Gut Microbiome as a Potential Factor for Modulating Resistance to Cancer Immunotherapy

Posted by: | January 24, 2020 | Comments

Specific species of bacteria have proven to affect immune response to four different immunotherapies and possible mechanisms in recent studies

Hidden benefits of a fecal transplant

Our gut microbiota evolves as we age, yet its effects on host physiology are not clearly understood. Kundu et al. now attempt to elucidate these effects by transplanting the gut microbiota of either young or old donor mice into young germ-free recipient mice. They report that young germ-free mice receiving gut microbiota transplants from old mouse donors exhibited increased hippocampal neurogenesis, intestinal growth, and activation of the prolongevity FGF21-AMPK-SIRT1 signaling pathways in the liver. Subsequent metagenomic analysis revealed the potential role of butyrate-producing microbes in mediating these effects. These findings collectively suggest that the gut microbiota of an old mouse host may have beneficial effects in a young mouse recipient.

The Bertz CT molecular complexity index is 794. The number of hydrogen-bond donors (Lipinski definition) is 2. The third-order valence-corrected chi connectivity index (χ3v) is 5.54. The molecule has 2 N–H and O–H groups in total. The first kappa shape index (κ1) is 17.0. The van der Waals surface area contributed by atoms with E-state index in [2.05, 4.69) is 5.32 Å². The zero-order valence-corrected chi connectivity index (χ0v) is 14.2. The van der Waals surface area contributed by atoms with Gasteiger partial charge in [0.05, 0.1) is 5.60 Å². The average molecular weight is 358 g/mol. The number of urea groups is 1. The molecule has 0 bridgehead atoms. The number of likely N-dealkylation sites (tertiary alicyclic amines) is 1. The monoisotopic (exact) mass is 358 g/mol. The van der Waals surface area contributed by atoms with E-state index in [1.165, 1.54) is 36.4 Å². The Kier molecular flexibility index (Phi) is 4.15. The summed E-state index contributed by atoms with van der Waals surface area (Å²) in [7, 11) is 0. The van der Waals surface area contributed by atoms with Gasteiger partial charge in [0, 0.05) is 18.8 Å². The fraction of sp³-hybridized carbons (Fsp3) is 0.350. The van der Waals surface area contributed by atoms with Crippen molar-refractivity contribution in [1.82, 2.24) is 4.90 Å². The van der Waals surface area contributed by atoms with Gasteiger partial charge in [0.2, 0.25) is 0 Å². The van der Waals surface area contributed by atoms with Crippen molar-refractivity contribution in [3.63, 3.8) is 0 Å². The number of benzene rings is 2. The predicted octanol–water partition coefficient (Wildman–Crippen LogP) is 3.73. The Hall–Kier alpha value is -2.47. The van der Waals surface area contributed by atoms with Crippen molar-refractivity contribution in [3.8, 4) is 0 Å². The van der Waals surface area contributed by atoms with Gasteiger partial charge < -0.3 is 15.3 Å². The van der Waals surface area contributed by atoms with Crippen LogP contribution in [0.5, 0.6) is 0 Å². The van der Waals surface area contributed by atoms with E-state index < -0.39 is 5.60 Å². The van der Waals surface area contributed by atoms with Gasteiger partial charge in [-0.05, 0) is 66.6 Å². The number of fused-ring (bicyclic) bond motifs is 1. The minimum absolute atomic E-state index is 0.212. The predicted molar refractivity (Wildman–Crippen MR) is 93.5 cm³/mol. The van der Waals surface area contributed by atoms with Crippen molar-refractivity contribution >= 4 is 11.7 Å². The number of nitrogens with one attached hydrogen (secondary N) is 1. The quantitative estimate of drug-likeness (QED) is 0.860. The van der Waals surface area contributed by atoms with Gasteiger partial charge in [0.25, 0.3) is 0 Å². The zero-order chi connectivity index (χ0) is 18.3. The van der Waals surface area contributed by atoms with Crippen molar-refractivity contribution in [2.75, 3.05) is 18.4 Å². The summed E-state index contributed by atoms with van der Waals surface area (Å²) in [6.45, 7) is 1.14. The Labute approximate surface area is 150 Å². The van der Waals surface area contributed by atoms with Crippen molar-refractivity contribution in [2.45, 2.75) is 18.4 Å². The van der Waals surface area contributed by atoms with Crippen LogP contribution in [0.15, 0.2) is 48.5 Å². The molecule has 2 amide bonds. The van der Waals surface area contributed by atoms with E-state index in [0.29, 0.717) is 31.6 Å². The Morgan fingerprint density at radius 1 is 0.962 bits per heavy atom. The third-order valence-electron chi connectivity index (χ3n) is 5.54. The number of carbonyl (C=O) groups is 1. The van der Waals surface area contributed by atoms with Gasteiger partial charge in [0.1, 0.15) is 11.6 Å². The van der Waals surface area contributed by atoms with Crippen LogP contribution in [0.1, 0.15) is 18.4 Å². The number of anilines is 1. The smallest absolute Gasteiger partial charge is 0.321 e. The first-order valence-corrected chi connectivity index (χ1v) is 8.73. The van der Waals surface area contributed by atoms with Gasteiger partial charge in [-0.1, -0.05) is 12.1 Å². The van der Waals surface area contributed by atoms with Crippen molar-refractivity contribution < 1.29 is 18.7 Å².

Read more at: Frontiers in Immunology

Lin Shui, Xi Yang, Jian Li, Cheng Yi, Qin Sun, and Hong Zhu. Front. Immunol. DOI: https://doi.org/10.3389/fimmu.2019.02989. 17 Jan 2020.





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